“Remember, we want him alive, people,” said the one in the rear. A silver eye gleamed in the dark, and he sounded the type used to giving orders.

“What about him?” the third asked, pointing his gun at Tom.

Tom stood and smiled.  “Hi there. I just got here, so whatever your issue is with him, I can assure you it doesn’t involve me.”

The one in the rear came closer, keeping his gun trained on Tom. “Orders said no witnesses, remember? I’d say that’s pretty clear. So-”

A sharp crack, the smell of ozone, and a woman’s scream interrupted him. Ignoring him in favor of Tom gave Fred the chance to bring his epee into play. By itself it wasn’t an intimidating weapon, but connected to the power source in his pocket converted it into a powerful stun weapon. The woman fell to the ground, twitching like a landed fish.

“What the-” The gunman closes to Tom turned to see what was going on, giving Tom the opening he needed. He grabbed the submachine gun with his chrome arm and wrenched on it hard, pulling the gunman straight into Tom’s meat fist. Tom wrenched the man around as his companions trained their guns on him. He felt the rounds impact against his shield, heard the man cry out and go limp as his ears thundered with the sound of gunfire. Tom pushed himself back toward the window, propelled himself through the glass and cheap material. For a glorious moment he fell through the air, trying to twist the recently deceased under him. He still hit the ground hard, but not as bad as it could have been. Tom scrambled to his feet, limping slightly. He hoped he’d only bruised his leg. He couldn’t rightly afford a broken limb at the moment.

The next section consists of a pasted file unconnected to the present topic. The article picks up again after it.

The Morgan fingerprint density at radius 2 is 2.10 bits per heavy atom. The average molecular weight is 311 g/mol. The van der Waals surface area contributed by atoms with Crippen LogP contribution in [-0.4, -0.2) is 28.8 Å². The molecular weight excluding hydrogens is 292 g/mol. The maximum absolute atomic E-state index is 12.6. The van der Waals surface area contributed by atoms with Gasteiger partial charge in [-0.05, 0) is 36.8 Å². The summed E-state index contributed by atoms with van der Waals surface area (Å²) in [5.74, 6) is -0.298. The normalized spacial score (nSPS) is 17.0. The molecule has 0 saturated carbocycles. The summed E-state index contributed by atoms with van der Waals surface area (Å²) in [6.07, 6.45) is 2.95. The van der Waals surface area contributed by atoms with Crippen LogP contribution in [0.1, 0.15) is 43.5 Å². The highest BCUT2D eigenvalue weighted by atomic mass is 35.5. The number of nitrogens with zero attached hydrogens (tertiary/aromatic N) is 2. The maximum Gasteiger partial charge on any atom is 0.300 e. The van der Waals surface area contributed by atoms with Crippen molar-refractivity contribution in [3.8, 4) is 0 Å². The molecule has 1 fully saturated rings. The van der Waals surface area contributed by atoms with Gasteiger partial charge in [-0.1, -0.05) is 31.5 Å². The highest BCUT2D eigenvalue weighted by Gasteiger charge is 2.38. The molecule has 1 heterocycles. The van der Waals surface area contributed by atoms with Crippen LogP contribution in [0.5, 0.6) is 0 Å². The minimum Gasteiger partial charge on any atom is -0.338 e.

Ducking into an alley, he tapped the side of his head, triggering a call to Sunny. Across the street he spotted a panel van, the driver sitting with the window open, a cigarette dangling between his fingers.

“Hey bro, how’s the job going?”

“Lousy. We didn’t even get to agree to terms and some assholes are kidnapping him on me.”

“Shit. Maybe time to cut your losses?”

“Fuck that. They shot at me. I even politely told them that they could have Fred and I wouldn’t get involved. Then they start in with the ‘no witnesses’ bullshit. I swear I don’t know what it is with henchpeople these days.”

“Sorry- wait. Who’s Fred?”

“Your hacker friend.”

“His name is Fred? Holy shit. I know him as MorbidState.”

“Yeah, yeah. Look, now’s not the time. Oh look, they are coming out now.”

The three survivors came out of the building, weapons up and eyes alert. They paused at the body of their deceased companion, but pushed toward the van. They pushed Fred along in the middle, a bag pulled over his head and Tom saw his hands were tied in front of him. Poor Fred was still barefoot.

Tom brought his weapon up and cursed softly under his breath. “I don’t have a clean shot.”

“What’s the license plate?”

“No good, Sunny. They pulled the plates off.”

“Fuckers aren’t making it easy, are they?”

“Not even a little.” Tom scratched his chin as he watched the van pull off. “Any idea who wants Fred, sorry, MorbidState? Why was he looking to hire someone like me?”